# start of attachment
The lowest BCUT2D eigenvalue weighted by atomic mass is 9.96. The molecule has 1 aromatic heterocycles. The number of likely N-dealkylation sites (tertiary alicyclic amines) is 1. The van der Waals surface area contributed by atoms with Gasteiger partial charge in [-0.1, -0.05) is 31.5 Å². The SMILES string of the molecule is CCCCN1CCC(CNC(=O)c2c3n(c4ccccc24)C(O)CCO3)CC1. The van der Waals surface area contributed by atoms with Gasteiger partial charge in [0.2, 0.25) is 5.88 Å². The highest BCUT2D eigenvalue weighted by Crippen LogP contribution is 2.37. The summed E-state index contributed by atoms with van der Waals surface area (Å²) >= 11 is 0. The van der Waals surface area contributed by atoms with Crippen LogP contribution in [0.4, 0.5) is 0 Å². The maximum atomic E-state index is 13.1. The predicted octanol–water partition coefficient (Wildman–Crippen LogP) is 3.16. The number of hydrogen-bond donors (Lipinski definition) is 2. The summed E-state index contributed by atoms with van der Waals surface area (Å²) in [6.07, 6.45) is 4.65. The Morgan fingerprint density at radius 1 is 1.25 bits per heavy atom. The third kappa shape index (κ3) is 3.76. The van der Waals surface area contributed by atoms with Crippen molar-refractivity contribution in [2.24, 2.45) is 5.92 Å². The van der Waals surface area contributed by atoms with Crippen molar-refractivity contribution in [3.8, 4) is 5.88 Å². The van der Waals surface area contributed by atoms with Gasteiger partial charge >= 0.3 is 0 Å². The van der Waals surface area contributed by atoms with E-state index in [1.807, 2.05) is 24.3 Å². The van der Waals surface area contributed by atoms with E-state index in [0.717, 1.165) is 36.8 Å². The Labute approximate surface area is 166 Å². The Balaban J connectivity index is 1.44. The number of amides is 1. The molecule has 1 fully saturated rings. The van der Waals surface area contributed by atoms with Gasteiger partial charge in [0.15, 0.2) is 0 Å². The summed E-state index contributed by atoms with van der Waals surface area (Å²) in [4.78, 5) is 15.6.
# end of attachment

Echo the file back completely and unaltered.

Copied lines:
The lowest BCUT2D eigenvalue weighted by atomic mass is 9.96. The molecule has 1 aromatic heterocycles. The number of likely N-dealkylation sites (tertiary alicyclic amines) is 1. The van der Waals surface area contributed by atoms with Gasteiger partial charge in [-0.1, -0.05) is 31.5 Å². The SMILES string of the molecule is CCCCN1CCC(CNC(=O)c2c3n(c4ccccc24)C(O)CCO3)CC1. The van der Waals surface area contributed by atoms with Gasteiger partial charge in [0.2, 0.25) is 5.88 Å². The highest BCUT2D eigenvalue weighted by Crippen LogP contribution is 2.37. The summed E-state index contributed by atoms with van der Waals surface area (Å²) >= 11 is 0. The van der Waals surface area contributed by atoms with Crippen LogP contribution in [0.4, 0.5) is 0 Å². The maximum atomic E-state index is 13.1. The predicted octanol–water partition coefficient (Wildman–Crippen LogP) is 3.16. The number of hydrogen-bond donors (Lipinski definition) is 2. The summed E-state index contributed by atoms with van der Waals surface area (Å²) in [6.07, 6.45) is 4.65. The Morgan fingerprint density at radius 1 is 1.25 bits per heavy atom. The third kappa shape index (κ3) is 3.76. The van der Waals surface area contributed by atoms with Crippen molar-refractivity contribution in [2.24, 2.45) is 5.92 Å². The van der Waals surface area contributed by atoms with Crippen molar-refractivity contribution in [3.8, 4) is 5.88 Å². The van der Waals surface area contributed by atoms with Gasteiger partial charge >= 0.3 is 0 Å². The van der Waals surface area contributed by atoms with E-state index in [1.807, 2.05) is 24.3 Å². The van der Waals surface area contributed by atoms with E-state index in [0.717, 1.165) is 36.8 Å². The Labute approximate surface area is 166 Å². The Balaban J connectivity index is 1.44. The number of amides is 1. The molecule has 1 fully saturated rings. The van der Waals surface area contributed by atoms with Gasteiger partial charge in [0.15, 0.2) is 0 Å². The summed E-state index contributed by atoms with van der Waals surface area (Å²) in [4.78, 5) is 15.6.